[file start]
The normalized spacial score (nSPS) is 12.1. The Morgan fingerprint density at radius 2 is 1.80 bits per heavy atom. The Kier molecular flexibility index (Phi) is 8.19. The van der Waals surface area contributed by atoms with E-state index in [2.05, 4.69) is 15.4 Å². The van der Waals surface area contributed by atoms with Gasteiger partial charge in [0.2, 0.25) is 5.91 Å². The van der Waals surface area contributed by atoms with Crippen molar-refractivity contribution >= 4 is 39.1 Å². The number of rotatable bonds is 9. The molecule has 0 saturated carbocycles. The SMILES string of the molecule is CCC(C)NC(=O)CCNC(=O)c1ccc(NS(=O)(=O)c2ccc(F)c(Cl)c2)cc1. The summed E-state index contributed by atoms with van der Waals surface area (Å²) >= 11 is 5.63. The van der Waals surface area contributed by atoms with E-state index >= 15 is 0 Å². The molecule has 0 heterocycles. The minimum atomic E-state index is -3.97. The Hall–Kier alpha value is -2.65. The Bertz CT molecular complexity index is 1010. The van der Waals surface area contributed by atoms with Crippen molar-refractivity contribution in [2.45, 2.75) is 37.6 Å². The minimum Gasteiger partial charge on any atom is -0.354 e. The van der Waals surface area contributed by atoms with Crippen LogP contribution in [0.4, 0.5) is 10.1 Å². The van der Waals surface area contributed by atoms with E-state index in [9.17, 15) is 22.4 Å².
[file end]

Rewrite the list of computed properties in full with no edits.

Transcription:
The normalized spacial score (nSPS) is 12.1. The Morgan fingerprint density at radius 2 is 1.80 bits per heavy atom. The Kier molecular flexibility index (Phi) is 8.19. The van der Waals surface area contributed by atoms with E-state index in [2.05, 4.69) is 15.4 Å². The van der Waals surface area contributed by atoms with Gasteiger partial charge in [0.2, 0.25) is 5.91 Å². The van der Waals surface area contributed by atoms with Crippen molar-refractivity contribution >= 4 is 39.1 Å². The number of rotatable bonds is 9. The molecule has 0 saturated carbocycles. The SMILES string of the molecule is CCC(C)NC(=O)CCNC(=O)c1ccc(NS(=O)(=O)c2ccc(F)c(Cl)c2)cc1. The summed E-state index contributed by atoms with van der Waals surface area (Å²) >= 11 is 5.63. The van der Waals surface area contributed by atoms with E-state index >= 15 is 0 Å². The molecule has 0 heterocycles. The minimum atomic E-state index is -3.97. The Hall–Kier alpha value is -2.65. The Bertz CT molecular complexity index is 1010. The van der Waals surface area contributed by atoms with Crippen molar-refractivity contribution in [2.45, 2.75) is 37.6 Å². The minimum Gasteiger partial charge on any atom is -0.354 e. The van der Waals surface area contributed by atoms with Crippen LogP contribution in [0.4, 0.5) is 10.1 Å². The van der Waals surface area contributed by atoms with E-state index in [9.17, 15) is 22.4 Å².